Day-Glo

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I’m beginning to see what I think is a shift in responsibility on our roads, which worries me. These days you don’t often see a cyclist on the road who isn’t dressed in bright, often day-glo, clothing. This is good, as it makes the rider easier to see, and from further away, hopefully meaning that other road users can approach safely. More recently I’ve been seeing pedestrians on pavements beginning to dress in a similar way. Fine, but…

My fear is that drivers will only expect to see brightly dressed non-motorists. My fear is also that, involved in an ‘accident’ where you weren’t wearing such gear, you’d be liable to fault as a result (independently of any other fault). I think the lawyers call it ‘contributory negligence’.  Whose responsibility is road safety?  I get the increasing impression that drivers continually try to pass it on to others.  They want to drive with impunity, ignoring speed limits and insisting that any minor holdup is an affront.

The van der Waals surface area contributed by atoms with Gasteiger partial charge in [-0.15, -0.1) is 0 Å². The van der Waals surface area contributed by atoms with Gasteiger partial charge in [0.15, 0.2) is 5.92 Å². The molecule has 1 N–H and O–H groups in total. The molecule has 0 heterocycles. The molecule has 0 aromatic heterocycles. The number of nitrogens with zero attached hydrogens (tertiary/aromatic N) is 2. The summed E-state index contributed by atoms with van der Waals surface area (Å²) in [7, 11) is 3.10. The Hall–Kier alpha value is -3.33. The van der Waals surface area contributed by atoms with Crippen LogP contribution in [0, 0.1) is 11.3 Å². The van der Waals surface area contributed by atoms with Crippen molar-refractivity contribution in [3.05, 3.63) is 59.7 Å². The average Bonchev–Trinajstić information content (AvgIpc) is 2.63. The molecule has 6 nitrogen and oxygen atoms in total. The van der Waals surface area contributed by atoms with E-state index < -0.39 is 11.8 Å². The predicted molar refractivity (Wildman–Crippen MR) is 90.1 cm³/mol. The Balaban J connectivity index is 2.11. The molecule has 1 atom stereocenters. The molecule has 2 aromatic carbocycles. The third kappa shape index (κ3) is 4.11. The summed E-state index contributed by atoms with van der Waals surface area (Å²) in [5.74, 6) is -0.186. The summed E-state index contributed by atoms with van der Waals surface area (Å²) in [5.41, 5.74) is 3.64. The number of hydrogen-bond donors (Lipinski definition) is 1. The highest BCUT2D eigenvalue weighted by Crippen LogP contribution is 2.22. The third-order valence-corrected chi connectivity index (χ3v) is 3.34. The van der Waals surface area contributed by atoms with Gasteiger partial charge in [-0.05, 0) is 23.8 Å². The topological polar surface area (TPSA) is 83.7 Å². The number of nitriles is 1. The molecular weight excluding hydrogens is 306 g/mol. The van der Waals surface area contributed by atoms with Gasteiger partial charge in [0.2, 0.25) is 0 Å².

I am getting the sense that this is another way the driving lobby want the roads to themselves (by ‘driving lobby’ I don’t mean the average driver; I suppose I mean those that want the roads to themselves!). “Unless you are easy to see with whatever active and passive means are available, get off my road”. I’m not convinced that such gear necessarily makes it safer – it largely depends on drivers’ reaction to seeing you. There was some research recently which suggested that helmet use could increase your chances of a collision because of the way drivers react. Could wearing bright clothing (and perhaps looking more confident/experienced/safer) mean that drivers give you less room too?

There is a similar issue, which I’ve only mentioned before. Proposed European legislation for ‘daytime running lights‘ could mean that collisions with cyclists and motorcyclists  are more likely as drivers get used to looking for a light rather than a biker or cyclist.  Could the trend for bright clothing have a similar effect as drivers look for yellow?

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